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Trebuchet - The Interview.

Trebuchet - The Interview.

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Published by Milton Mermikides
A transcript of Milton Mermikides' interview with George Hrab on his latest album 'Trebuchet'
Painstakingly transcribed by Kylie Sturgess.
The hours of audio are here: http://www.geologicpodcast.com/2010/07

****Warning geeky musical content ****
A transcript of Milton Mermikides' interview with George Hrab on his latest album 'Trebuchet'
Painstakingly transcribed by Kylie Sturgess.
The hours of audio are here: http://www.geologicpodcast.com/2010/07

****Warning geeky musical content ****

More info:

Categories:Types, Research
Published by: Milton Mermikides on Mar 24, 2011
Copyright:Attribution Non-commercial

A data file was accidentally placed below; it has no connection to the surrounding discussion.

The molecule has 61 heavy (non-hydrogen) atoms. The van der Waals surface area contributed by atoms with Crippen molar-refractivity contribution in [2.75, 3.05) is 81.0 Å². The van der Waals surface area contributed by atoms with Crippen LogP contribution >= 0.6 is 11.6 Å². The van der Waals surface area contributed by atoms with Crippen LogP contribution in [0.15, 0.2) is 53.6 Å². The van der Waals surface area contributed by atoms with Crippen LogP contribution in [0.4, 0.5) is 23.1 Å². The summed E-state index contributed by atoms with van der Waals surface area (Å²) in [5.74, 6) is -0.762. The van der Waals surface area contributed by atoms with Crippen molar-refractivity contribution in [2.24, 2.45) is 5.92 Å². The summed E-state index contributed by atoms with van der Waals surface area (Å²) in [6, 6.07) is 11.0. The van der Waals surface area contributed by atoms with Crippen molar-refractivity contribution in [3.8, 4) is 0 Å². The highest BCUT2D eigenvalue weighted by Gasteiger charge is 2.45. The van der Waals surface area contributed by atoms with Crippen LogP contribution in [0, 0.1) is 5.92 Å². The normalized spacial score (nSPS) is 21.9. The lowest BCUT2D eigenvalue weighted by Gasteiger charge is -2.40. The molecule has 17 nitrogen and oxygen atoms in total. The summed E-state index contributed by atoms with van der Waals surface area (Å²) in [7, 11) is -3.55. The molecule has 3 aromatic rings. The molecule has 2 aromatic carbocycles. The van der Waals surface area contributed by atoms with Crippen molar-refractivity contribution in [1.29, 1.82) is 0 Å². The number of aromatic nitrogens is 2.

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Transcript of George Hrab Interview, on the album
– Milton Mermikides
Milton: I'm here with the legendary George Hrab. Acclaimed podcaster, songwriter, multi-instrumentalist, plumber, and amateur gynecologist. Champion of the skeptical movement,whose creative, entertaining and incisive approach wins him many fans in the community. HiGeorge, how are you?George: Excellent! After that intro, how could I not be good, my goodness!
[Here - cutting to the section of the interview that starts at 35.58min, which I think iswhere you plan to play it from? It's the breakdown of the album from here on in]
Milton: Why don't we go through the album, track-by-track?George: Yeah!Milton: ...I have some comments, questions on each of them, isn't that fun?George: Oh, I love it, are you kidding?